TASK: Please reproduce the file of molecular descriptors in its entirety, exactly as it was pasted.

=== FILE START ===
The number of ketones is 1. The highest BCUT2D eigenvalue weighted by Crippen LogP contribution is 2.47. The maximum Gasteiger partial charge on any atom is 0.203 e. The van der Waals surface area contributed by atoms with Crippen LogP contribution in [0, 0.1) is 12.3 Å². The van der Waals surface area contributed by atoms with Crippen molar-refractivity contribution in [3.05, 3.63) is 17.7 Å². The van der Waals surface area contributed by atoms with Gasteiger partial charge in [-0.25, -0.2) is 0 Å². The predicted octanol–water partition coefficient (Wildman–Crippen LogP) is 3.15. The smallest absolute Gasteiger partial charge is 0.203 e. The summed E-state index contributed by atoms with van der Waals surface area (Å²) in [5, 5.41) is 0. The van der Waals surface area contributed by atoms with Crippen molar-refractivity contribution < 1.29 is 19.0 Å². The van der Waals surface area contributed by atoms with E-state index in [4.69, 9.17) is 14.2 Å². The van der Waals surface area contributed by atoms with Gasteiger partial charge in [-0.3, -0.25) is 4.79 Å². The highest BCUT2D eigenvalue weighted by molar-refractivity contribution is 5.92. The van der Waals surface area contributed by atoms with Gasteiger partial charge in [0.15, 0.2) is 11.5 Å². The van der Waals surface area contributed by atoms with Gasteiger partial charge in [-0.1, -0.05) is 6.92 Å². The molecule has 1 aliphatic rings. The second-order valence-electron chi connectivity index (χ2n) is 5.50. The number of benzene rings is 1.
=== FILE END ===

The number of ketones is 1. The highest BCUT2D eigenvalue weighted by Crippen LogP contribution is 2.47. The maximum Gasteiger partial charge on any atom is 0.203 e. The van der Waals surface area contributed by atoms with Crippen LogP contribution in [0, 0.1) is 12.3 Å². The van der Waals surface area contributed by atoms with Crippen molar-refractivity contribution in [3.05, 3.63) is 17.7 Å². The van der Waals surface area contributed by atoms with Gasteiger partial charge in [-0.25, -0.2) is 0 Å². The predicted octanol–water partition coefficient (Wildman–Crippen LogP) is 3.15. The smallest absolute Gasteiger partial charge is 0.203 e. The summed E-state index contributed by atoms with van der Waals surface area (Å²) in [5, 5.41) is 0. The van der Waals surface area contributed by atoms with Crippen molar-refractivity contribution < 1.29 is 19.0 Å². The van der Waals surface area contributed by atoms with E-state index in [4.69, 9.17) is 14.2 Å². The van der Waals surface area contributed by atoms with Gasteiger partial charge in [-0.3, -0.25) is 4.79 Å². The highest BCUT2D eigenvalue weighted by molar-refractivity contribution is 5.92. The van der Waals surface area contributed by atoms with Gasteiger partial charge in [0.15, 0.2) is 11.5 Å². The van der Waals surface area contributed by atoms with Gasteiger partial charge in [-0.1, -0.05) is 6.92 Å². The molecule has 1 aliphatic rings. The second-order valence-electron chi connectivity index (χ2n) is 5.50. The number of benzene rings is 1.